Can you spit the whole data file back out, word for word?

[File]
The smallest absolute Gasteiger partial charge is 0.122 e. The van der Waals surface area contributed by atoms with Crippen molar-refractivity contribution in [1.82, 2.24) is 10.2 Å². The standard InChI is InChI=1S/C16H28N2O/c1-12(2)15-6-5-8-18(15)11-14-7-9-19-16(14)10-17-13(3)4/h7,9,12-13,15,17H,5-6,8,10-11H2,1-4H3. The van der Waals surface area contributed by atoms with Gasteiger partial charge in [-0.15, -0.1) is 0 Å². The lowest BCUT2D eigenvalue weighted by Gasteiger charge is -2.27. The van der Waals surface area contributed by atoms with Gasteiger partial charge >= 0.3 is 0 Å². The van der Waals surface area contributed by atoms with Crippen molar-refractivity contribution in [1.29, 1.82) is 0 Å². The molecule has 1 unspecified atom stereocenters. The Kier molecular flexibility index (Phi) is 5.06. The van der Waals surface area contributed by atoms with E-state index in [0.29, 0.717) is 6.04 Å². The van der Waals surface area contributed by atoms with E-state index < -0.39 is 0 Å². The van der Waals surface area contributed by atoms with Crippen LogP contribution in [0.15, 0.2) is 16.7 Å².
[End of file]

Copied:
The smallest absolute Gasteiger partial charge is 0.122 e. The van der Waals surface area contributed by atoms with Crippen molar-refractivity contribution in [1.82, 2.24) is 10.2 Å². The standard InChI is InChI=1S/C16H28N2O/c1-12(2)15-6-5-8-18(15)11-14-7-9-19-16(14)10-17-13(3)4/h7,9,12-13,15,17H,5-6,8,10-11H2,1-4H3. The van der Waals surface area contributed by atoms with Gasteiger partial charge in [-0.15, -0.1) is 0 Å². The lowest BCUT2D eigenvalue weighted by Gasteiger charge is -2.27. The van der Waals surface area contributed by atoms with Gasteiger partial charge >= 0.3 is 0 Å². The van der Waals surface area contributed by atoms with Crippen molar-refractivity contribution in [1.29, 1.82) is 0 Å². The molecule has 1 unspecified atom stereocenters. The Kier molecular flexibility index (Phi) is 5.06. The van der Waals surface area contributed by atoms with E-state index in [0.29, 0.717) is 6.04 Å². The van der Waals surface area contributed by atoms with E-state index < -0.39 is 0 Å². The van der Waals surface area contributed by atoms with Crippen LogP contribution in [0.15, 0.2) is 16.7 Å².